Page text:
“Where’s Peter Mandelson?” That was the most memorable heckle during Keir Starmer’s speech to Labour’s Brighton conference. Starmer himself said afterwards that he wished he had been quick-witted enough to respond, “In your head.” But the real answer is that Lord Mandelson is on the TV, in a five-part BBC documentary titled Blair & Brown: The New Labour Revolution, which starts on Monday.
The series reflects the same approach to the historical record as we try to pursue at King’s College London, where we teach a course on the Blair years. Watching the BBC programmes is a bit like having the best of our classes condensed into a TV blockbuster. There are the principals themselves, Tony Blair and Gordon Brown: older, more thoughtful, interviewed separately and then cut together so that they appear to be continuing the endless conversation in which they have been engaged since 1983, when they were both elected to parliament.
There are the cabinet ministers, civil servants and special advisers who made the New Labour government work, and through whom so much was achieved – as the Labour delegates in the conference hall finally brought themselves to acknowledge this week. They roared their approval when Sir Keir said “Take a look at our record the last time we were in government” and then listed those achievements: “You want levelling up? That’s levelling up.”
One of the stars of the programmes is Richard Wilson, one of Blair’s cabinet secretaries, whose eyebrows provide an independent commentary on his memory of the youthful prime minister declaring that he could solve Northern Ireland. We see the camera linger on Blair, Brown, Mandelson and Alastair Campbell after they have said their polished pieces, as their faces give away their true feelings.
There is some wonderful archive footage of baby-faced Ed Balls and Ed Miliband, and of Blair being besieged by angry women in a Belfast shopping centre as they scream that his hands are “covered in blood” after he shook hands with Gerry Adams, the Sinn Fein leader.
The programmes are made by the same team as made Thatcher: A Very British Revolution, using the same technique: no commentary, just interviewees telling the story, with archive footage – thus combining the vividness of history with the emotion of recollections in tranquillity, as Wordsworth didn’t quite put it.
We hope that the series will contribute to an important and necessary rebalancing of how people remember that period. In our view, Blair was a colossus who understood the art of government more subtly and more completely than any post-war prime minister. Looking back at himself as a new MP in his 30s, he tells the programme he thought at the time that “the Labour Party was the right idea, but badly executed”.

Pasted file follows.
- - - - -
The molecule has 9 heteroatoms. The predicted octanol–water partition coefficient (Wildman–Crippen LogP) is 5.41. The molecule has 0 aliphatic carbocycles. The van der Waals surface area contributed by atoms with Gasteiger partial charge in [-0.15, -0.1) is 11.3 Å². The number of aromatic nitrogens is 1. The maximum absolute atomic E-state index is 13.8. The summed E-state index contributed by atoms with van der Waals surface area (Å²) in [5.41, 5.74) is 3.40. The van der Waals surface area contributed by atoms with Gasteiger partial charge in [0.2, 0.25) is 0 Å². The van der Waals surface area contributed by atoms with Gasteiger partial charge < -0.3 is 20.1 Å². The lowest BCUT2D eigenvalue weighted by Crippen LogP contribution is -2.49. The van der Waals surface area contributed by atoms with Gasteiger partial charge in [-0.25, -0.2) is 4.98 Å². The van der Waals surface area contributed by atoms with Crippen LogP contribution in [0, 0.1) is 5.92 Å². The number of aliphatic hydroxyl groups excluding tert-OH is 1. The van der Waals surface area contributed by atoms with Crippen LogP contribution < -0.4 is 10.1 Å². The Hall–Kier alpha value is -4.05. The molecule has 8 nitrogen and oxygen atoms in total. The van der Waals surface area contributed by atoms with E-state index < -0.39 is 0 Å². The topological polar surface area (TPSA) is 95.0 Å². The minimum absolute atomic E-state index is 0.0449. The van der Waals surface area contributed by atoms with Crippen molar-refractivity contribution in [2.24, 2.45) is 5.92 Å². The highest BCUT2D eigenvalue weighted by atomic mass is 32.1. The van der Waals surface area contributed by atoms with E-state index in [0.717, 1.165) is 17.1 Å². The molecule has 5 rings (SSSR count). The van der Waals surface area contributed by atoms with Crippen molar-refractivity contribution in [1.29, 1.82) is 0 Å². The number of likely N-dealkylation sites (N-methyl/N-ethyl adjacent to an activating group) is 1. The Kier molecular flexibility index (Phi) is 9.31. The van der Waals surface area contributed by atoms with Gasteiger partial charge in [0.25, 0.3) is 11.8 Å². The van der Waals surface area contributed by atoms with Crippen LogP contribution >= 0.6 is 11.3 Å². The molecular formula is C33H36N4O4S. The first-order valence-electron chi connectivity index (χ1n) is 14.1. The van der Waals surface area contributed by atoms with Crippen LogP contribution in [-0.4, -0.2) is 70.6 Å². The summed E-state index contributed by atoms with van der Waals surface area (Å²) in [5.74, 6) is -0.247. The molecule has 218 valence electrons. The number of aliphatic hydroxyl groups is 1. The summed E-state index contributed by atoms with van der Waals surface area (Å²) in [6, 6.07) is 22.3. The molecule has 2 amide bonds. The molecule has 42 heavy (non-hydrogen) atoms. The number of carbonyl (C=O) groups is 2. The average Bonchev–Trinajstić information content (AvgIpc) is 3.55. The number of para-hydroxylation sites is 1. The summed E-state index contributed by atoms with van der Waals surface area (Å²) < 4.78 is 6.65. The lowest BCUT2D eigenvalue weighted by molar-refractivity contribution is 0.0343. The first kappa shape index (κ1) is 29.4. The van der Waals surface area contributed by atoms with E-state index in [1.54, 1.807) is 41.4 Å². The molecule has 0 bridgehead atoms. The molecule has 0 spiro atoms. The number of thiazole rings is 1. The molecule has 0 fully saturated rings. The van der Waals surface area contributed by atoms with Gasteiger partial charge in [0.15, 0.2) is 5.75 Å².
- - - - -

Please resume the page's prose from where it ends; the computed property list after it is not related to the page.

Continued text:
He proceeded to execute it better, ruthlessly focusing on the people’s priorities in order to win a huge mandate, but then, also, to put the right people and processes in place to make the machinery of government work to deliver change in the public services. “Tony was never happier than when talking to an audience that was not persuaded and persuading them,” says Matthew Taylor, a No 10 political adviser.
Of course there were divisions within the government, which were evident from the start. The second episode includes a clip of a young journalist called Boris Johnson, on Newsnight with a short back and sides, welcoming the “deep-rooted personal animosities” at the top of government: “Jolly good copy it will continue to make for us.”
The “TB-GBs” are uncannily echoed in the tensions between Keir Starmer and Angela Rayner today. Douglas Alexander tells the BBC that he thinks the tensions between Blair and Brown were constructive until 2001, at which point “they curdled and became destructive”. Sue Nye, Brown’s political secretary, says the two were “political giants, and sometimes they had difficulty occupying the same space”. Patricia Hewitt, health secretary under Blair, recalls the uncomfortable atmosphere in cabinet meetings, in which Brown sat opposite Blair, a huge pile of papers in front of him, not looking at the prime minister: “He was just so angry that he wasn’t sitting where Tony was.”
And yet, together, they achieved much in the cause of modernising and “levelling up” Britain. Much that has been obscured by the mythmaking of the overreaction against the Iraq war, an undertaking that was pursued – as viewers will see in episode four – with the best of intentions. Blair ought to be remembered for more than that, and we hope this series will help remind people of his record – even if, in the end, they still want to hold Iraq, or other matters they regard as failings, against him.
Anyone who has seen the trailer knows how it ends. “That’s politics,” says Blair.
Professor Jon Davis and John Rentoul are authors of ‘Heroes or Villains? The Blair Government Reconsidered’ (OUP), and consultants to the series ‘Blair & Brown: The New Labour Revolution’, which starts at 9pm on Monday 4 October on BBC Two
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